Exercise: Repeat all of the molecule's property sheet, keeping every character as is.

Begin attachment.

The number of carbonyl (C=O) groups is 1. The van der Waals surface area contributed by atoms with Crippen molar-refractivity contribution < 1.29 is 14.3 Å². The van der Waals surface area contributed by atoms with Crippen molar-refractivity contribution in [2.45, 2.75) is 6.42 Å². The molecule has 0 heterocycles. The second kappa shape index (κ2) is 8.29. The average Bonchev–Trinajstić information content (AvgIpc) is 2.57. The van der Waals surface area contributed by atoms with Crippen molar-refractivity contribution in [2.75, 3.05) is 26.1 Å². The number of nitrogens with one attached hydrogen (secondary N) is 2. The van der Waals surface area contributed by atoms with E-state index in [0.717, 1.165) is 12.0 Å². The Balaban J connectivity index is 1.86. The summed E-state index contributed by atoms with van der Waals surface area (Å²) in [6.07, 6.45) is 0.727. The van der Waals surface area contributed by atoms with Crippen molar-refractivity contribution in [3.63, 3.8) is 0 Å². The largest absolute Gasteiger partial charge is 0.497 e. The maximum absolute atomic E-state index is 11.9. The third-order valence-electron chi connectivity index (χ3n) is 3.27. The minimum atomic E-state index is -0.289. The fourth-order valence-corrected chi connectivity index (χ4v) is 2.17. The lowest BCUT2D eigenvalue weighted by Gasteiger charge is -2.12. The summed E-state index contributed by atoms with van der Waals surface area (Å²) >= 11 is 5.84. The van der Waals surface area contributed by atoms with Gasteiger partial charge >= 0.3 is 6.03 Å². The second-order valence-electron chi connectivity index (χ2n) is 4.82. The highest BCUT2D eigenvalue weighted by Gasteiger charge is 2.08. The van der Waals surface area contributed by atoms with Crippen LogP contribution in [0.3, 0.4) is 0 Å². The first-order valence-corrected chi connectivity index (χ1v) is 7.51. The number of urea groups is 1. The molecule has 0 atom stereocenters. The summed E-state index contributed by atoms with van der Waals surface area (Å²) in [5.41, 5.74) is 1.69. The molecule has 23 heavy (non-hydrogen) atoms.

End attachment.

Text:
The number of carbonyl (C=O) groups is 1. The van der Waals surface area contributed by atoms with Crippen molar-refractivity contribution < 1.29 is 14.3 Å². The van der Waals surface area contributed by atoms with Crippen molar-refractivity contribution in [2.45, 2.75) is 6.42 Å². The molecule has 0 heterocycles. The second kappa shape index (κ2) is 8.29. The average Bonchev–Trinajstić information content (AvgIpc) is 2.57. The van der Waals surface area contributed by atoms with Crippen molar-refractivity contribution in [2.75, 3.05) is 26.1 Å². The number of nitrogens with one attached hydrogen (secondary N) is 2. The van der Waals surface area contributed by atoms with E-state index in [0.717, 1.165) is 12.0 Å². The Balaban J connectivity index is 1.86. The summed E-state index contributed by atoms with van der Waals surface area (Å²) in [6.07, 6.45) is 0.727. The van der Waals surface area contributed by atoms with Crippen molar-refractivity contribution in [3.63, 3.8) is 0 Å². The largest absolute Gasteiger partial charge is 0.497 e. The maximum absolute atomic E-state index is 11.9. The third-order valence-electron chi connectivity index (χ3n) is 3.27. The minimum atomic E-state index is -0.289. The fourth-order valence-corrected chi connectivity index (χ4v) is 2.17. The lowest BCUT2D eigenvalue weighted by Gasteiger charge is -2.12. The summed E-state index contributed by atoms with van der Waals surface area (Å²) >= 11 is 5.84. The van der Waals surface area contributed by atoms with Gasteiger partial charge >= 0.3 is 6.03 Å². The second-order valence-electron chi connectivity index (χ2n) is 4.82. The highest BCUT2D eigenvalue weighted by Gasteiger charge is 2.08. The van der Waals surface area contributed by atoms with Crippen LogP contribution in [0.3, 0.4) is 0 Å². The first-order valence-corrected chi connectivity index (χ1v) is 7.51. The number of urea groups is 1. The molecule has 0 atom stereocenters. The summed E-state index contributed by atoms with van der Waals surface area (Å²) in [5.41, 5.74) is 1.69. The molecule has 23 heavy (non-hydrogen) atoms.